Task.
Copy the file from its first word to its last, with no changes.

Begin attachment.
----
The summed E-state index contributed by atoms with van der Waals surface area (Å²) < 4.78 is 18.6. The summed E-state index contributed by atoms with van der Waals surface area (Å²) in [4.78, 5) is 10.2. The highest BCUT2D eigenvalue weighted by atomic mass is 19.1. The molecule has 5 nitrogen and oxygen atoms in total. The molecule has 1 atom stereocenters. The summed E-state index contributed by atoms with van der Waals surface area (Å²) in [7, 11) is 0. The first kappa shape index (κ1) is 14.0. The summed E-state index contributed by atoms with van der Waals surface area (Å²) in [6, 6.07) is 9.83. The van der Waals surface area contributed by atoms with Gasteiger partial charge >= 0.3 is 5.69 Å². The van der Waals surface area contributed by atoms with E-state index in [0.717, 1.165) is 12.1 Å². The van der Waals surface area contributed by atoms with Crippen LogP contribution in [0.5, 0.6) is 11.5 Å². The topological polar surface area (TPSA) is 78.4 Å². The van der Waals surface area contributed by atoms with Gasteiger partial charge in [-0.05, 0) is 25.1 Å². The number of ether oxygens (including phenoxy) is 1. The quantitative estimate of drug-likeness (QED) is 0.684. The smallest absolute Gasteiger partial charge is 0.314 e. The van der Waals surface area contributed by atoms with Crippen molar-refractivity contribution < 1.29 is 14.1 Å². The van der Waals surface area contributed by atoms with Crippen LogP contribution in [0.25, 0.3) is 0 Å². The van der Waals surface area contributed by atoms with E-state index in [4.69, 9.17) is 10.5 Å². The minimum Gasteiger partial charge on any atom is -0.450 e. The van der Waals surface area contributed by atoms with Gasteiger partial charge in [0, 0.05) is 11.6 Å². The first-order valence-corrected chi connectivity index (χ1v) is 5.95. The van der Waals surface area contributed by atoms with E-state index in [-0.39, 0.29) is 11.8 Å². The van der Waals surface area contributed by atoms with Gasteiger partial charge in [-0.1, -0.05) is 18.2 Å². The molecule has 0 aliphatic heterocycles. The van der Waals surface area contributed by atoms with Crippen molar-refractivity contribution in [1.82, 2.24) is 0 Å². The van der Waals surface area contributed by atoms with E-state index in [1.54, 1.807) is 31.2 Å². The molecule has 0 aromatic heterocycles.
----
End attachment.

The summed E-state index contributed by atoms with van der Waals surface area (Å²) < 4.78 is 18.6. The summed E-state index contributed by atoms with van der Waals surface area (Å²) in [4.78, 5) is 10.2. The highest BCUT2D eigenvalue weighted by atomic mass is 19.1. The molecule has 5 nitrogen and oxygen atoms in total. The molecule has 1 atom stereocenters. The summed E-state index contributed by atoms with van der Waals surface area (Å²) in [7, 11) is 0. The first kappa shape index (κ1) is 14.0. The summed E-state index contributed by atoms with van der Waals surface area (Å²) in [6, 6.07) is 9.83. The van der Waals surface area contributed by atoms with Gasteiger partial charge >= 0.3 is 5.69 Å². The van der Waals surface area contributed by atoms with E-state index in [0.717, 1.165) is 12.1 Å². The van der Waals surface area contributed by atoms with Crippen LogP contribution in [0.5, 0.6) is 11.5 Å². The topological polar surface area (TPSA) is 78.4 Å². The van der Waals surface area contributed by atoms with Gasteiger partial charge in [-0.05, 0) is 25.1 Å². The number of ether oxygens (including phenoxy) is 1. The quantitative estimate of drug-likeness (QED) is 0.684. The smallest absolute Gasteiger partial charge is 0.314 e. The van der Waals surface area contributed by atoms with Crippen molar-refractivity contribution < 1.29 is 14.1 Å². The van der Waals surface area contributed by atoms with Crippen LogP contribution in [0.25, 0.3) is 0 Å². The van der Waals surface area contributed by atoms with E-state index in [4.69, 9.17) is 10.5 Å². The minimum Gasteiger partial charge on any atom is -0.450 e. The van der Waals surface area contributed by atoms with Gasteiger partial charge in [0, 0.05) is 11.6 Å². The first-order valence-corrected chi connectivity index (χ1v) is 5.95. The van der Waals surface area contributed by atoms with E-state index in [-0.39, 0.29) is 11.8 Å². The van der Waals surface area contributed by atoms with Gasteiger partial charge in [-0.1, -0.05) is 18.2 Å². The molecule has 0 aliphatic heterocycles. The van der Waals surface area contributed by atoms with Crippen molar-refractivity contribution in [1.82, 2.24) is 0 Å². The van der Waals surface area contributed by atoms with E-state index in [1.54, 1.807) is 31.2 Å². The molecule has 0 aromatic heterocycles.